• 255 Giralda Ave. Floor 5, Coral Gables, FL 33134
  • 78 SW 7th St., Miami, FL 33130
  • 765 W. Peachtree St. NW #4, Atlanta, GA 30308
  • 31 St. James Ave. 6th Floor, Boston, MA 02116
  • 200 Portland St., Boston, MA 02114
  • 625 Massachusetts Ave., Cambridge, MA 02139
  • 1330 Lagoon Ave., Minneapolis, MN 55408
  • 10845 Griffith Peak Dr. #2, Las Vegas, NV 89135
  • 12 E. 49th St., New York, NY 10017
  • 115 Broadway, New York, NY 10006
  • 185 Madison Ave., New York, NY 10016
  • 199 Water St., New York, NY 10038
  • 222 Broadway 19th Floor, New York, NY 10038
  • 300 Park Ave. 12th Floor, New York, NY 10022
  • 401 Park Ave. S. 10th Floor, New York, NY 10016
  • 500 7th Ave., New York, NY 10018
  • 524 Broadway, New York, NY 10012
  • 880 3rd Ave., New York, NY 10022
  • 1115 Broadway, New York, NY 10010
  • 1881 Broadway, New York, NY 10023
  • 1201 3rd Ave., Seattle, WA 98101
  • Bastion Collective LLC
  • We Company
  • WeWork
  • WeWork Companies, Inc.
  • WeWork Companies LLC
  • WeWork Management LLC

How Much Money Does JAMS Make from Its Relationship with WeWork?

JAMS has thus far dismissed any concerns about impartiality or failure to disclose in WeWork cases without providing the data requested. A representative for JAMS stated that the company “administers approximately 15,000 cases per year” and “no single party or law firm significantly impacts JAMS’ total revenue.” The millions of dollars flowing to JAMS from WeWork provides a natural incentive for JAMS to continue ruling favorably for WeWork – which is easy because it is the same “Membership Agreement” being interpreted in each arbitration. Moreover, since JAMS and WeWork refuse to share with small business defendants any relevant information about past rulings, the small businesses remain unaware of the full nature of the WeWork-JAMS relationship. The small businesses will then fight the arbitration and pay JAMS even more fees, only to inevitably lose in front of a JAMS-provided arbitrator. There is no reason for JAMS to be fair because it is not in their financial interests.

JAMS would appear to have an incentive to rule in WeWork’s favor not just because of the many disputes they are currently arbitrating, but also because of all the future business that WeWork will continue to send their way. In other words, JAMS may want to keep WeWork happy because JAMS collects fees on every arbitration, and WeWork sends them a lot of business that generates fees.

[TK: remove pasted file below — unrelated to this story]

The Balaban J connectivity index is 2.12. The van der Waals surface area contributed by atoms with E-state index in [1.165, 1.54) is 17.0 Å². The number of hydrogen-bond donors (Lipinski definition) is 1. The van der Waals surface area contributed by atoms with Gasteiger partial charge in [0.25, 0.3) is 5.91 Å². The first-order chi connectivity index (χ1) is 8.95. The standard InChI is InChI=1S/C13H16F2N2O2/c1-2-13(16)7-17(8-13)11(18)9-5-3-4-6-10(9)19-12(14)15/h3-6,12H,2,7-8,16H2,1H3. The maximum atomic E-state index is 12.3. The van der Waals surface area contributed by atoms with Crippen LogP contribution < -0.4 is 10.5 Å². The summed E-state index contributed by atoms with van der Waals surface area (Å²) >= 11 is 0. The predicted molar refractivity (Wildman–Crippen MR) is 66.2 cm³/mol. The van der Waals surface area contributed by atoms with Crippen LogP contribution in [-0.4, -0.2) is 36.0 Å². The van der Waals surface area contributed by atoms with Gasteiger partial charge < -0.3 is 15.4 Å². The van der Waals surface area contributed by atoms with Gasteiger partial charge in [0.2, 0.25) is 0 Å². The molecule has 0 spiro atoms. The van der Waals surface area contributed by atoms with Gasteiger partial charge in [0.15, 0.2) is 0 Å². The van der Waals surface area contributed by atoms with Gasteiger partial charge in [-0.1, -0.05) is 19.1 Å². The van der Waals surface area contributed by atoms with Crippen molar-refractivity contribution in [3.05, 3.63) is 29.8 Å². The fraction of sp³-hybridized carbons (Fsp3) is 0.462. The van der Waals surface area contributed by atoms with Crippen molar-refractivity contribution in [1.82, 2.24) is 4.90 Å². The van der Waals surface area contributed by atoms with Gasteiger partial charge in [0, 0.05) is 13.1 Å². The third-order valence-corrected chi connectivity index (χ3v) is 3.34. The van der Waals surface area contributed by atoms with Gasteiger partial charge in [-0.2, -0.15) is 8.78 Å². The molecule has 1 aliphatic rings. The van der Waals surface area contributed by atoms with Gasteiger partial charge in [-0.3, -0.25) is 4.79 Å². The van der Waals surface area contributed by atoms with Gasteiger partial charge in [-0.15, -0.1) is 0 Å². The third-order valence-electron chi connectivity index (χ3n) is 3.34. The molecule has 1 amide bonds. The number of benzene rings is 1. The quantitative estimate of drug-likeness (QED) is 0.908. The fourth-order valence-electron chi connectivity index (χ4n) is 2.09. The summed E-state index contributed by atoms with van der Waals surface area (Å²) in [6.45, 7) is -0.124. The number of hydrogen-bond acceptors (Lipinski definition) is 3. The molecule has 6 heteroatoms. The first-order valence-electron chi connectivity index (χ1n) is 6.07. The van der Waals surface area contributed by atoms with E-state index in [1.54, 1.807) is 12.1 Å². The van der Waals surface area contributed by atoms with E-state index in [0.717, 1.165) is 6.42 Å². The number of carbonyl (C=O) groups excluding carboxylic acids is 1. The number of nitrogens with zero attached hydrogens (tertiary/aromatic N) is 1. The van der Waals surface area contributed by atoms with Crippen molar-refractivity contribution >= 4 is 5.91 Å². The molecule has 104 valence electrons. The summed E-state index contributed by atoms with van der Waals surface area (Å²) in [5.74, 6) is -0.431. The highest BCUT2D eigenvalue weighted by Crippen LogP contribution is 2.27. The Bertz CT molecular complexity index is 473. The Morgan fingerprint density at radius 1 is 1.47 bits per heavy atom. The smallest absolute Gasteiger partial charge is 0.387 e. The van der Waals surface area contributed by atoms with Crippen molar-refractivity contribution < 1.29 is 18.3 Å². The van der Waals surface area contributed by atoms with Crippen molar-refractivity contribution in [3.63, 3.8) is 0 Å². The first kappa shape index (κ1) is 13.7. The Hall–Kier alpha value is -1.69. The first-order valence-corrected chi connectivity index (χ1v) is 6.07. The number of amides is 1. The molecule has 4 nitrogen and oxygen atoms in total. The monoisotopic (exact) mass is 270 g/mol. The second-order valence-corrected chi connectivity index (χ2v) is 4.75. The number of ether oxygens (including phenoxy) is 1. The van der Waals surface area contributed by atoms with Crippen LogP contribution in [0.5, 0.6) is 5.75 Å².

Contact the California Business Fraud Lawyers at Tauler Smith LLP

Are you a small business owner who is being pursued by WeWork through JAMS? If so, you may have a possible legal claim against both WeWork and JAMS. WeWork uses JAMS to arbitrate legal disputes, and it is believed that WeWork has never lost a JAMS-administered dispute. You can schedule a free consultation with the California business fraud lawyers at Tauler Smith LLP by calling or sending an email.

Chase Bank PPP Loan Fraud

Tauler Smith LLP Sues Chase Bank & SBA for PPP Loan Fraud

Chase Bank PPP Loan Fraud

The business fraud attorneys at Tauler Smith LLP recently filed a lawsuit against Chase Bank for PPP loan fraud. The civil suit alleges that JPMorgan Chase committed fraud by helping its rich clients at the expense of small business owner clients. Paycheck Protection Program (PPP) loan funds made available in response to the coronavirus pandemic were supposed to be distributed on a “first come, first served” basis. But that’s not what happened. Instead, Chase Bank gave preferential treatment to their larger clients, while making misrepresentations to small businesses that ultimately resulted in loans being delayed and denied when the funds ran out. Tauler Smith LLP is representing the plaintiff in this case, as well as other small businesses who were denied PPP loans.

To learn more about the PPP fraud lawsuit filed against Chase Bank, keep reading.

Tauler Smith LLP Files Lawsuit Against Chase Bank for PPP Loan Fraud

The plaintiff in the civil suit is Outlet Tile Center, a California business with six (6) employees. Outlet Tile Center provides flooring for homes and businesses, and they do their banking with Chase. The business fraud lawyers at Tauler Smith LLP filed this lawsuit on behalf of the plaintiff, who was denied an opportunity to receive much-needed financial help because of the defendants’ fraud.